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ERIC Number: ED532988
Record Type: Non-Journal
Publication Date: 2012-Aug
Pages: 15
Abstractor: As Provided
Reference Count: 14
Exploring Intercultural Competence in a Victorian Novel
Malgesini, Frank
Center for Educational Resources in Culture, Language and Literacy (CERCLL) (NJ3), Paper presented at the Center for Educational Resources in Culture, Language and Literacy (CERCLL) Intercultural Competence Conference (ICC) (Aug 2010)
Although the characters speak English, Anne Bronte's "The Tenant of Wildfell Hall" explores interactions among representatives of different speech communities. The protagonist, Helen Graham, moves through communities differing enough from hers to create misunderstandings. Her difficulties can be clarified through Hymes' model of the speech community and communicative competence, with speakers separated by cultural assumptions rather than linguistic diversity. Helen sometimes fails to perceive conventions that govern other participants and sometimes refuses to submit to those conventions. She compounds her problems through several interaction strategies, judging others by standards derived from her home community, closing off communication when she encounters unexpected responses, preferring solitude to social interaction and communicating through writing rather than face-to-face encounters. These strategies limit Helen's integration because she remains unaware of her neighbor's conventions, inadvertently provoking hostility through unconventional conduct and because she uses her own conventions as standards for judging others. Her avoidance of encounters limits her opportunity to improve interaction skills. Helen's experiences can help readers gain awareness of how differing expectations and lack of empathy can cause misunderstandings and exacerbate cultural differences. L2 readers may recognize parallels between Helen's experience and their own, leading to greater awareness of issues involved in intercultural competence. [This paper was published in: Proceedings of Intercultural Competence Conference August, 2010, Vol. 1, pp.220-234.]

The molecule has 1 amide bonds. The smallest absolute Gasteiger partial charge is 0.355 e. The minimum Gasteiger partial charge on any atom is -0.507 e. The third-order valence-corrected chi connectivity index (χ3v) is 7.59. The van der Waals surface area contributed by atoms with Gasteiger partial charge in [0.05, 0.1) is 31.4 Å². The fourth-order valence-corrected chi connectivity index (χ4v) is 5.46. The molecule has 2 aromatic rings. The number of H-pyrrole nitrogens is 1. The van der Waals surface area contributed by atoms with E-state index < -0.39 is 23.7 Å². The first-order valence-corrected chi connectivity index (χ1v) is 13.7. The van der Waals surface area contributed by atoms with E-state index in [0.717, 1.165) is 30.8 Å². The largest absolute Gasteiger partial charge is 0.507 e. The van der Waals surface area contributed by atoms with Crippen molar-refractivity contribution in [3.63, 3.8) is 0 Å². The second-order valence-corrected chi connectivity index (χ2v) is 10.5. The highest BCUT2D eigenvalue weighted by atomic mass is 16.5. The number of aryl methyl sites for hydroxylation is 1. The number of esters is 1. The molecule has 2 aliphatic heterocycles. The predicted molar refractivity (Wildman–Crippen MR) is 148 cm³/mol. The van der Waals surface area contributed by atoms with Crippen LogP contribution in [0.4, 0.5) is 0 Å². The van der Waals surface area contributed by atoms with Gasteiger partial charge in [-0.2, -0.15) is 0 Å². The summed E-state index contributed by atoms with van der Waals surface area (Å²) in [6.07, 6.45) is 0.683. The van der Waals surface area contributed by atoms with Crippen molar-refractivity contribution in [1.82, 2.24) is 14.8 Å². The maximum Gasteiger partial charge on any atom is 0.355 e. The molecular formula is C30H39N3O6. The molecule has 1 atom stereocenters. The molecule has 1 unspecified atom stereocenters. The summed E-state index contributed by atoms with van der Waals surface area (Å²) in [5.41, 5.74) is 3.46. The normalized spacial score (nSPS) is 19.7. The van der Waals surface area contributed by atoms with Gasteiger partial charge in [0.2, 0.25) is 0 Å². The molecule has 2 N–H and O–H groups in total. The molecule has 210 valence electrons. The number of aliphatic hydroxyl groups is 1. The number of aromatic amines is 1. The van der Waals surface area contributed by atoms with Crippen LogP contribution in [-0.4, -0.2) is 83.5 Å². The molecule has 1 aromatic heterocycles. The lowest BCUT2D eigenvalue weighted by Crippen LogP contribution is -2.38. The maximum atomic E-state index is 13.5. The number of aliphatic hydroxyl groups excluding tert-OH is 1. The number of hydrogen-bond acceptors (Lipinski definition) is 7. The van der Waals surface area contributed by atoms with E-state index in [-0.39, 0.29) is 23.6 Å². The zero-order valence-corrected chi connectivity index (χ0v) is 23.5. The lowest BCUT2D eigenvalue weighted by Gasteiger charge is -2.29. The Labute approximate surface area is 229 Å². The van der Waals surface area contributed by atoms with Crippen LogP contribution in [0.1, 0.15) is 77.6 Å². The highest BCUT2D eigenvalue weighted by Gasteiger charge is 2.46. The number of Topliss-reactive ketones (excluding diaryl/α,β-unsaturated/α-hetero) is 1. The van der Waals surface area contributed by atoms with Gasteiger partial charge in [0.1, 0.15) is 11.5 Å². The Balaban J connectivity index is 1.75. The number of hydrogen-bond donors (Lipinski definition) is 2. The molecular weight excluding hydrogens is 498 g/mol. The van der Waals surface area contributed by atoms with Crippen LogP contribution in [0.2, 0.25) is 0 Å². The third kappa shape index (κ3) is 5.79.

Center for Educational Resources in Culture, Language and Literacy (CERCCL). P.O. Box 210073, CCIT Room 337, University of Arizona, Tucson, AZ 85722. Tel: 520-626-8071; Fax: 520-626-3313; e-mail:; Web site:
Publication Type: Reports - Evaluative; Speeches/Meeting Papers
Education Level: N/A
Audience: N/A
Language: English
Sponsor: N/A
Authoring Institution: Center for Educational Resources in Culture, Language and Literacy (CERCLL)